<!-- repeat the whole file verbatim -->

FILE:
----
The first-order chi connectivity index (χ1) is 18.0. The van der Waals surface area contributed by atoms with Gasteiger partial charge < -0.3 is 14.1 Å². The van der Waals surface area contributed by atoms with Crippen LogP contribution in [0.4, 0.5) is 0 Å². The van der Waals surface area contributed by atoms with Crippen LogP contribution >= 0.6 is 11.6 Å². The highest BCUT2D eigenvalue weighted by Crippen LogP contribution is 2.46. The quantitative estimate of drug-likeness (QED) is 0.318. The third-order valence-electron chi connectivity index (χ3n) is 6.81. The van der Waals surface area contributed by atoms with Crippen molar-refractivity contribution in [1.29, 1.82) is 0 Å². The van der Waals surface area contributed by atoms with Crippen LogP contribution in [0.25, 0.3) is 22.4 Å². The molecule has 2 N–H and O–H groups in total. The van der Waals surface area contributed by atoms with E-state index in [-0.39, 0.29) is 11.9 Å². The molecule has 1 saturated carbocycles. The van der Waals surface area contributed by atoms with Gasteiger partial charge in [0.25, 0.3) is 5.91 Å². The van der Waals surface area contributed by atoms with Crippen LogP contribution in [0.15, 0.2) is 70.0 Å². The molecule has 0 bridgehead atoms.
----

The first-order chi connectivity index (χ1) is 18.0. The van der Waals surface area contributed by atoms with Gasteiger partial charge < -0.3 is 14.1 Å². The van der Waals surface area contributed by atoms with Crippen LogP contribution in [0.4, 0.5) is 0 Å². The van der Waals surface area contributed by atoms with Crippen LogP contribution >= 0.6 is 11.6 Å². The highest BCUT2D eigenvalue weighted by Crippen LogP contribution is 2.46. The quantitative estimate of drug-likeness (QED) is 0.318. The third-order valence-electron chi connectivity index (χ3n) is 6.81. The van der Waals surface area contributed by atoms with Crippen molar-refractivity contribution in [1.29, 1.82) is 0 Å². The van der Waals surface area contributed by atoms with Crippen LogP contribution in [0.25, 0.3) is 22.4 Å². The molecule has 2 N–H and O–H groups in total. The van der Waals surface area contributed by atoms with E-state index in [-0.39, 0.29) is 11.9 Å². The molecule has 1 saturated carbocycles. The van der Waals surface area contributed by atoms with Gasteiger partial charge in [0.25, 0.3) is 5.91 Å². The van der Waals surface area contributed by atoms with Crippen LogP contribution in [0.15, 0.2) is 70.0 Å². The molecule has 0 bridgehead atoms.